Tenley Raj in Houston recently moved and is experiencing her first spring in her new garden! A rule of thumb when you move is to not plant anything new until you’ve been through the first spring so you can see what has already been planted. Tenley is discovering lots of fun things, even though it is still early in the growing season.
How lucky am I to be welcomed by a bluebonnet (Lupinus texensis, annual) popping up in a planter I brought from the old home? Bluebonnets are among those wildflowers that are often difficult to grow at home in a garden, but if you are lucky and live where they grow naturally, one might just move in all by itself!
Ferns and greens sprout from a rock in a normally shady spot. It is amazing how plants can find a way to thrive in the most unlikely of locations. Will this recently transplanted peony survive the odds and bloom in Texas? We can hope. Most peonies perform poorly in climates without some winter cold, but this one looks good so far.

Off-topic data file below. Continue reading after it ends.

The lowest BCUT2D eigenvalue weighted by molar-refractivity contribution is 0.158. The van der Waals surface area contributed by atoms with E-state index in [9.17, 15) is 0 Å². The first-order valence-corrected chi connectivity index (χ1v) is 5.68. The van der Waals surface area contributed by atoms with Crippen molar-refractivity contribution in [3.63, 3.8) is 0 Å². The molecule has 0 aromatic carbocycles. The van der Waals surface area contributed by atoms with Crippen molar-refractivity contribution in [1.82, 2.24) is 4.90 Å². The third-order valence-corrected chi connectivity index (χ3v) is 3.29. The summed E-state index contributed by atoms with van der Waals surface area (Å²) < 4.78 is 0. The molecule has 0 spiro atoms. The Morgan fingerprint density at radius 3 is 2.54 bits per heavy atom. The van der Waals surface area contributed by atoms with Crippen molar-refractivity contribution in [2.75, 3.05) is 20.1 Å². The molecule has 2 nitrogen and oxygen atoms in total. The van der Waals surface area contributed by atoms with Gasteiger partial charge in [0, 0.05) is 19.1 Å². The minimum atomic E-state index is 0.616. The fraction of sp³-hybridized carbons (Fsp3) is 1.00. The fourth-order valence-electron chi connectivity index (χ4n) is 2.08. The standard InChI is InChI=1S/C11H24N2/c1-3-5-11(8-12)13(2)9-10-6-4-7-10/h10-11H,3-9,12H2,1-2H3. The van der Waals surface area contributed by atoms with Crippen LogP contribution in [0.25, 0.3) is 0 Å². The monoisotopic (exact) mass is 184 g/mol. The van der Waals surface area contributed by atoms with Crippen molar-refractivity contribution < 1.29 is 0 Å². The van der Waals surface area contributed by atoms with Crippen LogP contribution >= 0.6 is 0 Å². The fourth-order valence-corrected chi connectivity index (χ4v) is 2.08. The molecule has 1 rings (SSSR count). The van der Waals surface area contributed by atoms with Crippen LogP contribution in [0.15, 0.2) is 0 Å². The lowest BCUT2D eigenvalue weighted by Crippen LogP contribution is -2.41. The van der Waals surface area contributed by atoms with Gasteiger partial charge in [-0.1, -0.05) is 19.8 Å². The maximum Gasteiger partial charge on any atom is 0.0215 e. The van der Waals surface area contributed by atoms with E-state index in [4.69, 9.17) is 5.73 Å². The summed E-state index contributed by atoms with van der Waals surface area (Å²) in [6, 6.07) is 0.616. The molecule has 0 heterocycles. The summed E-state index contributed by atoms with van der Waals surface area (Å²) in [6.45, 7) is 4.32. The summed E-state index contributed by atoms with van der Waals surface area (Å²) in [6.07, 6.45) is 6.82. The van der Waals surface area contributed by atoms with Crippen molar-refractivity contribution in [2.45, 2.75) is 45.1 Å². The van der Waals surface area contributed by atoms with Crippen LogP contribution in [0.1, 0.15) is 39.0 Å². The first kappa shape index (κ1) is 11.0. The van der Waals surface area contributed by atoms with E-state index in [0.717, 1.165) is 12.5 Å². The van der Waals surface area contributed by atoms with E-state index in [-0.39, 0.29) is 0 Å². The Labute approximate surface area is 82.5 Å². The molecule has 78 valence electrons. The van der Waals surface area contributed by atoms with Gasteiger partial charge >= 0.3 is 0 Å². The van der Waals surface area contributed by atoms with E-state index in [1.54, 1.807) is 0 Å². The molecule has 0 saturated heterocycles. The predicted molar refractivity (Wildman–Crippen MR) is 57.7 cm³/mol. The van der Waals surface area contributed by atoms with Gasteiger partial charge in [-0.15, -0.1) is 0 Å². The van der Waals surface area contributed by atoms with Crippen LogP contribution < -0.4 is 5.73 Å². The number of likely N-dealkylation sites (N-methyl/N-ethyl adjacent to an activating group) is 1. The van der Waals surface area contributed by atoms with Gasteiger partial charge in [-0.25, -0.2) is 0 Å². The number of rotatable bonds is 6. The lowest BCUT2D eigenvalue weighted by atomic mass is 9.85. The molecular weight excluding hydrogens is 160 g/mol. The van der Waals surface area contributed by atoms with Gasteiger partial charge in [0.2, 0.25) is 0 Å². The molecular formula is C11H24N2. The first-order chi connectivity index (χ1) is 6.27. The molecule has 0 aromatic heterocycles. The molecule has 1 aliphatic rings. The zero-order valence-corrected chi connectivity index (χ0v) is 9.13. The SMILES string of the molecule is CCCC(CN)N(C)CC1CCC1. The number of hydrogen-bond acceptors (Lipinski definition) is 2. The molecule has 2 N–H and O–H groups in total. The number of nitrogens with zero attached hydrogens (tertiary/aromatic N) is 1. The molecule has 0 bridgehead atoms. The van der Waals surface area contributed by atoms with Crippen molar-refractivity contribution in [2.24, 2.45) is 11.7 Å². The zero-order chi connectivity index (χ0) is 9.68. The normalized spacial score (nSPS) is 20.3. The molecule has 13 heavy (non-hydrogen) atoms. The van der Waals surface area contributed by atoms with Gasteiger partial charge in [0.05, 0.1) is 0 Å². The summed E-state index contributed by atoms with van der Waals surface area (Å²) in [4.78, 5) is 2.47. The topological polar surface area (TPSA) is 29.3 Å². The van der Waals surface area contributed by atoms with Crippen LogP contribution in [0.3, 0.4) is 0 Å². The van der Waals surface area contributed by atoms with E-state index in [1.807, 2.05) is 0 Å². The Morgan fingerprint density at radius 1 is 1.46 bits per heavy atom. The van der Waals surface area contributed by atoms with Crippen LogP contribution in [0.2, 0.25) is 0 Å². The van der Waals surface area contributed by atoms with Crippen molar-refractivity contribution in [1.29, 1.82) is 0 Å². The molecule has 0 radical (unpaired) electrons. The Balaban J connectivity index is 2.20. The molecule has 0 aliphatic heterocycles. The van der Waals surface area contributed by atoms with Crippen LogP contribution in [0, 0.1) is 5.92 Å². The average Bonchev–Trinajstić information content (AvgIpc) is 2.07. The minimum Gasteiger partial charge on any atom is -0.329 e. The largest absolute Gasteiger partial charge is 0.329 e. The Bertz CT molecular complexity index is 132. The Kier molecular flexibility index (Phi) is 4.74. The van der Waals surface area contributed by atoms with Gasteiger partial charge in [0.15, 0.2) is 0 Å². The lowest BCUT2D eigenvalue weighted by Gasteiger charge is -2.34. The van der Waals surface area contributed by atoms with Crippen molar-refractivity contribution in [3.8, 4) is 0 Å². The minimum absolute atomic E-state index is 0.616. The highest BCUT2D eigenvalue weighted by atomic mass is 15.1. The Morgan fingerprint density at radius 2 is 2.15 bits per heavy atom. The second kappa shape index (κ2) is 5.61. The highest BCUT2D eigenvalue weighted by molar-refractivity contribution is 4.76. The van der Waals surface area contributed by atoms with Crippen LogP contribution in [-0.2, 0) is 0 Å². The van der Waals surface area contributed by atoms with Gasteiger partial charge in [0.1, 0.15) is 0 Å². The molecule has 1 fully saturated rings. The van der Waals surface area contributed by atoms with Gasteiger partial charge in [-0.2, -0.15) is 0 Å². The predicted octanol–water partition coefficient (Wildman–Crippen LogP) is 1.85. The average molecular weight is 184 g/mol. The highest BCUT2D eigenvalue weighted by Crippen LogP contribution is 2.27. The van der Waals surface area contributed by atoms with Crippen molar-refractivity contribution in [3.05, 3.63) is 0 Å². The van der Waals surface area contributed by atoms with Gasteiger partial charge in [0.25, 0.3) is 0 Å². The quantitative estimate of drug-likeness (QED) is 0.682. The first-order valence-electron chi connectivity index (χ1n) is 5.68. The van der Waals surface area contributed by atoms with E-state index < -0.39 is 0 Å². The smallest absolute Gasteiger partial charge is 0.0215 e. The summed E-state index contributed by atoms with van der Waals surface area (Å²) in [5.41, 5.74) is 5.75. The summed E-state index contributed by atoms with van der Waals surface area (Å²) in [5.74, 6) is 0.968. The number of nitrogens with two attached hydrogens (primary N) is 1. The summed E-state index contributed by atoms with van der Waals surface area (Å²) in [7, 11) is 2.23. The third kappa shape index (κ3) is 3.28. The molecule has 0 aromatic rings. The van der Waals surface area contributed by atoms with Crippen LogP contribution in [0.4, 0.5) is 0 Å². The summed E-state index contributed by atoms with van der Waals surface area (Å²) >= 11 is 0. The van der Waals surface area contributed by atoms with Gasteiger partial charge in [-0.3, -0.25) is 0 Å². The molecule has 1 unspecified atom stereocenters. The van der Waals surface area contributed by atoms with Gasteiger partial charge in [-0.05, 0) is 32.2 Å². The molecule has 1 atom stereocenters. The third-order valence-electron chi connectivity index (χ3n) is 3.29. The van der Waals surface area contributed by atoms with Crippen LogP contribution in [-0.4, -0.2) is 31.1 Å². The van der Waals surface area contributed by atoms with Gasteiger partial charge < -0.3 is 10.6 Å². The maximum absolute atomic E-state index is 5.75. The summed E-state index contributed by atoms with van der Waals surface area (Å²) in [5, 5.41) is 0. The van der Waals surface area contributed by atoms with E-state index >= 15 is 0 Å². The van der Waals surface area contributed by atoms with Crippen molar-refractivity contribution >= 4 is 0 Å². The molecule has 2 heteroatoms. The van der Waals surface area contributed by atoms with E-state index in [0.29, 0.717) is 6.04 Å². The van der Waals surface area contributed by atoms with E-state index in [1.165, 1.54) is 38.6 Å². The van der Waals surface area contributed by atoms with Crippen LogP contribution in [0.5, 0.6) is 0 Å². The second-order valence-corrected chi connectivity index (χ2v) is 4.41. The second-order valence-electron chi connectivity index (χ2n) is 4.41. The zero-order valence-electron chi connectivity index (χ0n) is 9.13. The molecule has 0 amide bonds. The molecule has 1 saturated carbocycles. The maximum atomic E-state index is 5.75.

Eleven-foot-tall oakleaf hydrangeas (Hydrangea quercifolia, Zones 5–9) mingle with palms in the side garden.
A nasturtium (Tropaeolum majus, annual) dangles from a terra-cotta pot beside a holly tree. I wonder what else will pop up here?
Gertrude the cat meets a young bleeding heart (Dicentra spectabilis, Zones 3–9) in the shade garden. A rose gets started on a trellis in the background.
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